Mitt Romney's money men lick their wounds in wake of election
Despite spending hundreds of millions on the Republican cause, the best that big private donors could do was make the US election race tighter
At the private air terminal at Logan Airport in Boston early on Wednesday, men in unwrinkled suits sank into plush leather chairs as they waited to board Gulfstream jets, trading consolations over Mitt Romney's loss.
"All I can say is the American people have spoken," said Kenneth Langone, the founder of the Home Depot and one of Romney's top fundraisers, briskly plucking off his hat and settling into a couch.
The biggest single donor in political history, casino billionaire Sheldon Adelson, mingled with other Romney backers at a post-elections breakfast, fresh off a large gamble gone bad: Of the eight candidates he supported with tens of millions of dollars in contributions to super PACs, none won on Tuesday.
As calls came in on Wednesday from some of the donors who had poured more than US$300 million into the pair of big-spending outside groups founded in part by Karl Rove - perhaps the leading political entrepreneur of the super PAC era - he offered them a grim upside: Without us, the race would not have been as close as it was. Super PACs are political action committees. The most expensive elections in history ended this week costing more than US$6 billion, propelled by legal and regulatory decisions that allowed wealthy donors to pour record amounts of cash into races around the country.
But while outside spending affected the elections in innumerable ways - reshaping the Republican presidential nominating contest, clogging the airwaves with unprecedented amounts of negative advertising and shoring up embattled Republican incumbents in the House - the prizes most sought by the emerging class of megadonors remained outside their grasp. President Barack Obama will remain in the White House, and the Democrats have strengthened their lock on the Senate.
The election's most lavishly self-financed candidate fared no better. Linda McMahon, a Connecticut Republican who is a former professional wrestling executive, spent close to US$100 million - nearly all of it her own money - on two races for the Senate, conceding defeat on Tuesday for the second time in three years.
"Money is a necessary condition for electoral success," said Bob Biersack, a senior fellow at the Centre for Responsive Politics, which tracks campaign spending. "But it's not sufficient, and it's never been."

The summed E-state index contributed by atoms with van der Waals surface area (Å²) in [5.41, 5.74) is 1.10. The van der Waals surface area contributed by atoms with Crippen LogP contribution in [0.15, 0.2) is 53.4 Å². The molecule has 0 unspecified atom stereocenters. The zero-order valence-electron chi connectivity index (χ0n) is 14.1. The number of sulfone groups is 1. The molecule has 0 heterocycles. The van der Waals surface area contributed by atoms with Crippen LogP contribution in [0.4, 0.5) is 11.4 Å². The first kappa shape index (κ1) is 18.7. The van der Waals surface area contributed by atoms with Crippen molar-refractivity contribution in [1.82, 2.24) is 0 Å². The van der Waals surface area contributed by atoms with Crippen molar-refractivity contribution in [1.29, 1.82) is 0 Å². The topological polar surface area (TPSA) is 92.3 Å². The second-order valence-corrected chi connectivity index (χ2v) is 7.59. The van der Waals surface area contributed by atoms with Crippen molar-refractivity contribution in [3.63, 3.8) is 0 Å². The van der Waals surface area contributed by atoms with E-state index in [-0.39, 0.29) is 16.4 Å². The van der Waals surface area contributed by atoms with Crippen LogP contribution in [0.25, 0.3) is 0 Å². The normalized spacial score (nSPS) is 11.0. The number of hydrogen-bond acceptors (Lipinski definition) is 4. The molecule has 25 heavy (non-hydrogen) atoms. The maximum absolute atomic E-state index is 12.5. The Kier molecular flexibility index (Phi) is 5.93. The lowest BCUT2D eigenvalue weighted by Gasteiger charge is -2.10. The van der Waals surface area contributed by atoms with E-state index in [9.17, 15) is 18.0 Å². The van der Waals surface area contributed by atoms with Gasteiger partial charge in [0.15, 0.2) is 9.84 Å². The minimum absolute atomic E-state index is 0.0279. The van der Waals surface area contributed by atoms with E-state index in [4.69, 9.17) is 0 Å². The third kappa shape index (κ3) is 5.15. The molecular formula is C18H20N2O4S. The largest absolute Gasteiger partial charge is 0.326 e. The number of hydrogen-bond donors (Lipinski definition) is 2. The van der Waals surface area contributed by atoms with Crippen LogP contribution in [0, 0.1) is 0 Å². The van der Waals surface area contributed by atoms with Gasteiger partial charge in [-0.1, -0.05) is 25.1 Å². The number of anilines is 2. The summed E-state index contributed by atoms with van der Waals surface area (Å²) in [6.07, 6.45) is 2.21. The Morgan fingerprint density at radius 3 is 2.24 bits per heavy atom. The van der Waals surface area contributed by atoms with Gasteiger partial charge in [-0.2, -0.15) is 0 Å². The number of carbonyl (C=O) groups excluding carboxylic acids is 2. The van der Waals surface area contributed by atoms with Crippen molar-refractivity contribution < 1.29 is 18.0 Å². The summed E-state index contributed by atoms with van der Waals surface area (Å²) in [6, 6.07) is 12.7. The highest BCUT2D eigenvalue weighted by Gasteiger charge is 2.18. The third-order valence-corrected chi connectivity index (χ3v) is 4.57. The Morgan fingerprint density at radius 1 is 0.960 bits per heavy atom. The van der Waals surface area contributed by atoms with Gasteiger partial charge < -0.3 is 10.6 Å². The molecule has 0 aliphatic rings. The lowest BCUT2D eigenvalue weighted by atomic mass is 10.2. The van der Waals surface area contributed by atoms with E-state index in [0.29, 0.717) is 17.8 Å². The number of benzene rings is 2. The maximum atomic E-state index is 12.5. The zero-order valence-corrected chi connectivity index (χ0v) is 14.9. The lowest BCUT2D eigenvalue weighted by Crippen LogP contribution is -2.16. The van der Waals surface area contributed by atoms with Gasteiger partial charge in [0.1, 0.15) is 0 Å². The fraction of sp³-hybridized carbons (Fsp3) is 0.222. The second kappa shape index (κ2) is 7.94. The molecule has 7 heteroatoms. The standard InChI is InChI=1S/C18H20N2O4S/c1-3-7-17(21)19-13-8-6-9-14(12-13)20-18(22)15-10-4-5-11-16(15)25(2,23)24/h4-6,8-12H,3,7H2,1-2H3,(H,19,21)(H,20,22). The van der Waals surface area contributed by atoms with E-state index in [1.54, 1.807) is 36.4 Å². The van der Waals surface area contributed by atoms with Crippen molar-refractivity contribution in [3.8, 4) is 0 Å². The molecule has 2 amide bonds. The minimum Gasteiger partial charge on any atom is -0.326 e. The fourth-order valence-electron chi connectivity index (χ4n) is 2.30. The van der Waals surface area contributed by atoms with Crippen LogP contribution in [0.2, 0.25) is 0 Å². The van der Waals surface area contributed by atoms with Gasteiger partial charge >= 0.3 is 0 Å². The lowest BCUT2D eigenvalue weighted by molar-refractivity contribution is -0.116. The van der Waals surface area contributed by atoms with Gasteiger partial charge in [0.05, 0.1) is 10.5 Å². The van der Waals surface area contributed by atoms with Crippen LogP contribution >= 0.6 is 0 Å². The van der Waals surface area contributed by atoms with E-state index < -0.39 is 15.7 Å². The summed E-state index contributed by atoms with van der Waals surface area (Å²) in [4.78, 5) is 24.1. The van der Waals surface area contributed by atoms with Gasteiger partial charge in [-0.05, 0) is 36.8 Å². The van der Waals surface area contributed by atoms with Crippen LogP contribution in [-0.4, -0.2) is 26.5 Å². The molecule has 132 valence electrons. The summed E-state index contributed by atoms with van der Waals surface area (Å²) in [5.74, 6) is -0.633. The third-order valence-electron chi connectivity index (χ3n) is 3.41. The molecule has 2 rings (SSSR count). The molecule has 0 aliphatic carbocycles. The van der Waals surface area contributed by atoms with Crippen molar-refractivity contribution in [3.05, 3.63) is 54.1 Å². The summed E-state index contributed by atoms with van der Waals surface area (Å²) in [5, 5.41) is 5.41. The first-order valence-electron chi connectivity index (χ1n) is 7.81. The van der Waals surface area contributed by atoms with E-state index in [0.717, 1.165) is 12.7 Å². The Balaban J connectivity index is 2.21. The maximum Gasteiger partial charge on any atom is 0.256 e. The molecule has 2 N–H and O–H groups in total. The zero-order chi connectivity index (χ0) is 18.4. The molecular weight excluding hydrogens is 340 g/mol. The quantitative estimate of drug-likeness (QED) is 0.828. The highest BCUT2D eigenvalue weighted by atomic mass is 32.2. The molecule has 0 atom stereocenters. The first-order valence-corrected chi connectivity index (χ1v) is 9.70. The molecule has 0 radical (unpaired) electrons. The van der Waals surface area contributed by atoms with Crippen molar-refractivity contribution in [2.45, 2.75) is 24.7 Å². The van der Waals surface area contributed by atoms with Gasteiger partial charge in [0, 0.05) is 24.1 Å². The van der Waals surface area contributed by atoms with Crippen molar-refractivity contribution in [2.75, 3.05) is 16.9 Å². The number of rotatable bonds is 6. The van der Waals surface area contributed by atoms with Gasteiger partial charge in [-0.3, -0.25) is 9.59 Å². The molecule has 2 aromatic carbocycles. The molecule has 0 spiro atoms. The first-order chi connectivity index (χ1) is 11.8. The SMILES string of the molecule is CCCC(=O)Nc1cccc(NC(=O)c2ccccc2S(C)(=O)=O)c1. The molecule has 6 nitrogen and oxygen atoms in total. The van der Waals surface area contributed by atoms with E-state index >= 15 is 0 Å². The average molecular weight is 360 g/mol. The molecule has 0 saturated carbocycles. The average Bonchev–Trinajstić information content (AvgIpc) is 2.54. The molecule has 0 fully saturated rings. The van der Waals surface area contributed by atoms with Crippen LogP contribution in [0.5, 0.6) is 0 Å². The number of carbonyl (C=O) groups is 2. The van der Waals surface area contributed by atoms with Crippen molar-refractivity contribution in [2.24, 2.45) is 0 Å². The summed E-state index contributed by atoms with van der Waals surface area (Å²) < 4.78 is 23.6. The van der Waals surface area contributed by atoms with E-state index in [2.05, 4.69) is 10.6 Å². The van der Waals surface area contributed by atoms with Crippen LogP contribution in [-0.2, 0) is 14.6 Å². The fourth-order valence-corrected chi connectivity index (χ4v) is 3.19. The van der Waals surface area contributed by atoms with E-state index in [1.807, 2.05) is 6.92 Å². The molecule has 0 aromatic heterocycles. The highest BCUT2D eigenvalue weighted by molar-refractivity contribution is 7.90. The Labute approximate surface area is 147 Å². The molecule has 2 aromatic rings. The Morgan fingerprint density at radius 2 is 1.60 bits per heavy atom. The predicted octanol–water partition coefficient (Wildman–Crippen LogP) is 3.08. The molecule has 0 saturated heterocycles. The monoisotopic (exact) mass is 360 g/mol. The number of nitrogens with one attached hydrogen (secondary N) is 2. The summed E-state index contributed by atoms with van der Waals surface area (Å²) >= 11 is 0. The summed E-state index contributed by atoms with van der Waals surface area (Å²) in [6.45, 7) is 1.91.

Even by the flush standards of a campaign in which the two presidential candidates raised US$1 billion each, the scale of outside spending was staggering: More than US$1 billion all told, triple the amount spent in 2010.
The bulk of that outside money came from a relatively small group of wealthy donors, unleashed by the Supreme Court's Citizens United decision, which allowed unlimited contributions to super PACs. Harold Simmons, a Texas industrialist, gave US$26.9 million to super PACs backing Romney and Republican candidates for the Senate. Joe Ricketts, the owner of the Chicago Cubs, spent close to US$13 million on a super PAC attacking Obama over federal spending.
But rather than produce a major partisan imbalance, the money merely evened the playing field in many races.
Haley Barbour, a former Mississippi governor who helped Rove raise money for Republican causes, said that without co-ordinated anti-Obama advertising in the summer, the campaign would not have been as close.
"I believe that some of that money actually kept Romney from getting beat down by the carpet-bombing he underwent from the Obama forces," Barbour said. "I did look at it more as us trying to keep our candidates from getting swamped."
Advocates for tighter campaign financing rules argue that after Citizens United, candidates and officeholders on both sides of the aisle are far more beholden to wealthy individuals.
"Unlimited contributions and secret money in American politics have resulted in the past in scandal and the corruption of government decisions," said Fred Wertheimer, the president of Democracy 21, a watchdog group. "This will happen again in the future."